1. If you can’t survive hard times, sell out early. Once you are in financial distress, you will have not bargaining power at all.
2. In hard times, save the core at the expense of the periphery. When times improve, recapture the periphery if it is still worthwhile.
3. Any stable source of good profits – any competitive advantage – attracts overhead, clutter, and cross-subsidies in good times. You can survive this kind of waste in such times. In hard times, you can’t and must cut it.
4. If hard times have a good side, it’s the pressure to cut expenses and find new efficiencies. Cuts and charges that raised interpersonal hackles in good time can be made in hard ones.
5. Use hard times to concentrate on and strengthen your competitive advantage. If you are confused about this concept, hard times will clarify it. Competitive advantage has two branches, both growing from the same root. You have a competitive advantage when you can take business away from another company at a profit and when your cash costs of doing business are low enough that you can survive in hard times.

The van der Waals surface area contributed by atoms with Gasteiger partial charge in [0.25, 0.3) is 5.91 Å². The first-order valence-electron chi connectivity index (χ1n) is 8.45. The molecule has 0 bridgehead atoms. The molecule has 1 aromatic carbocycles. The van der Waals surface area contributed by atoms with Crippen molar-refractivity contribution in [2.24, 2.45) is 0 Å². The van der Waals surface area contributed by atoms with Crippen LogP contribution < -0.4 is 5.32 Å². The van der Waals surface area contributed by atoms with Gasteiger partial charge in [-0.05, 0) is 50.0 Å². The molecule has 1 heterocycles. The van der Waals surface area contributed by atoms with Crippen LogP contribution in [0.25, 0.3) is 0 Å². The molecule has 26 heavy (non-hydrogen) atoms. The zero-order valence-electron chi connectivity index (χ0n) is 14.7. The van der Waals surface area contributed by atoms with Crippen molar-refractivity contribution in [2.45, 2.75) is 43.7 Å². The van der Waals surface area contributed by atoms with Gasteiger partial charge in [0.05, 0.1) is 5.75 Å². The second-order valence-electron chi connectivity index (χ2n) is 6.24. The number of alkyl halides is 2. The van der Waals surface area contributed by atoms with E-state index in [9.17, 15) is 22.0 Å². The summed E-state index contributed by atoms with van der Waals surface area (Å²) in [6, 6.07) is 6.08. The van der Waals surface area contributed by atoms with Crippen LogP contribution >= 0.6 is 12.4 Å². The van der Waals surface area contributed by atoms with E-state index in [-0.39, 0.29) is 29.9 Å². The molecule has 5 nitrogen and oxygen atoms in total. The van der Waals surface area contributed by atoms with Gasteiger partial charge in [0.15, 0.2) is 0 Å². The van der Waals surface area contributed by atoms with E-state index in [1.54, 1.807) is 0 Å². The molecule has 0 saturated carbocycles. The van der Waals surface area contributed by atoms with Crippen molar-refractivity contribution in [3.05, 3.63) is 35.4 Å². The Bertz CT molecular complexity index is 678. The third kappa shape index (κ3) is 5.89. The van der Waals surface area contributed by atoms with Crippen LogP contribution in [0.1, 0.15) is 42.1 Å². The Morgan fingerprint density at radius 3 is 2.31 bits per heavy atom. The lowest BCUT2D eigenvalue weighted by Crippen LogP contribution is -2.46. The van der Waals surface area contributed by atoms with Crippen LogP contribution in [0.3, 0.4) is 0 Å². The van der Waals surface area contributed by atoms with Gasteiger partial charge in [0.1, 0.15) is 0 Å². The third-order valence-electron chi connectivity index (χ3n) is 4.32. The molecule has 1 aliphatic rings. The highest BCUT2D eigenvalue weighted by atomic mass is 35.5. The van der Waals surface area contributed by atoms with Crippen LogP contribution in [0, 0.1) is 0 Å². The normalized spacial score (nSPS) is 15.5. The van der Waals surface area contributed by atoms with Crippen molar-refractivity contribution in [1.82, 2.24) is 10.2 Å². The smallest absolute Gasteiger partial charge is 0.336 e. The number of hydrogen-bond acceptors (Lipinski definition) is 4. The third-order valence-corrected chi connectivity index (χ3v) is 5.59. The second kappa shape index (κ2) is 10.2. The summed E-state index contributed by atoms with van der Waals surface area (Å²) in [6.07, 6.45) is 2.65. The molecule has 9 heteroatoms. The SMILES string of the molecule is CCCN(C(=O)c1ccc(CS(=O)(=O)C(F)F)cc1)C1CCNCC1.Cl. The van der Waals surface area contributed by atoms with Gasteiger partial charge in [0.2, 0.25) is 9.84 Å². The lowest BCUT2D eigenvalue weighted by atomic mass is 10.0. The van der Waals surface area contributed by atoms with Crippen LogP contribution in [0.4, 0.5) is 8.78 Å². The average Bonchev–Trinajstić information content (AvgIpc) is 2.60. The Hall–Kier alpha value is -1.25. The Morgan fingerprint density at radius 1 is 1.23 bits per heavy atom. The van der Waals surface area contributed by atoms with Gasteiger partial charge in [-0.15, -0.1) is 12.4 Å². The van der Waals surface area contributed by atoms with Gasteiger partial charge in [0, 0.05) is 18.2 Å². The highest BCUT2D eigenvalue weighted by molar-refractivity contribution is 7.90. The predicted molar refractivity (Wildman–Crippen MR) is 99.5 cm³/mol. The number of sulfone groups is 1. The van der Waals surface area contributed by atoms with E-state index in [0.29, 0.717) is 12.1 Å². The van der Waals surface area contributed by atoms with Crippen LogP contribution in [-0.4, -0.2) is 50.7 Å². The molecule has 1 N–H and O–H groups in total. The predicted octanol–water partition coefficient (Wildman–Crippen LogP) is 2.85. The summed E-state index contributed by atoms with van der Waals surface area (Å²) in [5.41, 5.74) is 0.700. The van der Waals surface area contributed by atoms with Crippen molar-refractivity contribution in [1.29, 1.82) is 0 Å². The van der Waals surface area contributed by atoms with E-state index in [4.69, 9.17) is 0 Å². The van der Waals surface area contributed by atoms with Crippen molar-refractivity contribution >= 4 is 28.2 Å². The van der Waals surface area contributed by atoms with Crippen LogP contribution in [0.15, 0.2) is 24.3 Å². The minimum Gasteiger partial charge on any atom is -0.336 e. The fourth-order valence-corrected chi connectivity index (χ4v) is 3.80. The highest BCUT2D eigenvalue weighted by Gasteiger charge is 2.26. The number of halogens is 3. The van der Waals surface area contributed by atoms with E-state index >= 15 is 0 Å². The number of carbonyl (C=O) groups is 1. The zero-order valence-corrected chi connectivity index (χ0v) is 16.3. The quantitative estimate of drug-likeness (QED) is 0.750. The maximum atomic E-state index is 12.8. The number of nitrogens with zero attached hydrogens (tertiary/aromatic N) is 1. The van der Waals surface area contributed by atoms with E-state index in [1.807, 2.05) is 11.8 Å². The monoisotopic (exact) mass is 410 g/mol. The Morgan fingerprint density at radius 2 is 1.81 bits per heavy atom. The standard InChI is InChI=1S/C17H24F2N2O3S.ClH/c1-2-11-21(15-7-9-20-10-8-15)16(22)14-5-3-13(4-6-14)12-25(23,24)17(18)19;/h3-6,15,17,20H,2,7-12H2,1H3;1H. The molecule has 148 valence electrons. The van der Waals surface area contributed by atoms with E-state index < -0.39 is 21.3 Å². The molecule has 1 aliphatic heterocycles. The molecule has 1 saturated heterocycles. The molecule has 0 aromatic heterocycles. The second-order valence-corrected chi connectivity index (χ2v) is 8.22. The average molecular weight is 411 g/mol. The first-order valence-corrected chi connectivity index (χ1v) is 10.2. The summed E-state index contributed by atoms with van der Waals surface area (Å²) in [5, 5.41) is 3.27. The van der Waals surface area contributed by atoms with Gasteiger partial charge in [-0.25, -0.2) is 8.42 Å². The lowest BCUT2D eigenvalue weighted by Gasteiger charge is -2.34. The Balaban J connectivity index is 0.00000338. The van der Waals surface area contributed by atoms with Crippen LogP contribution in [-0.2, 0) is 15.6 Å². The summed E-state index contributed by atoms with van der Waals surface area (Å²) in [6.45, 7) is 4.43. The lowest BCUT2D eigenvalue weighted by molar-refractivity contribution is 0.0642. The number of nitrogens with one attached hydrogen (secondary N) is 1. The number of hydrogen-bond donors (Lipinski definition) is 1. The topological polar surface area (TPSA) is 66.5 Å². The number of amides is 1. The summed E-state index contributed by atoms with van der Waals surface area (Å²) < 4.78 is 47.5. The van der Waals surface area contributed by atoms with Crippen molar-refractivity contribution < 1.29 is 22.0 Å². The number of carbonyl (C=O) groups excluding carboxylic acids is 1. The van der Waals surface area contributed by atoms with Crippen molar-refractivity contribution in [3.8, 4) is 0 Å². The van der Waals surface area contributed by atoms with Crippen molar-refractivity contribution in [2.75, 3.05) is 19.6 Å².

6. Take advantage of hard times to buy the assets of distressed competitors at bargain-basement prices. The best assets are competitive advantages unwisely encumbered with debt and clutter.
7. In hard times, many suppliers are willing to renegotiate terms. Don’t be shy.
8. In hard times, your buyers will want better terms. They might settle for rapid, reliable payments.
9. Focus on employees and communities you will keep through the hard times. Good relations with people you have retained and helped will be repaid many times over when good times return.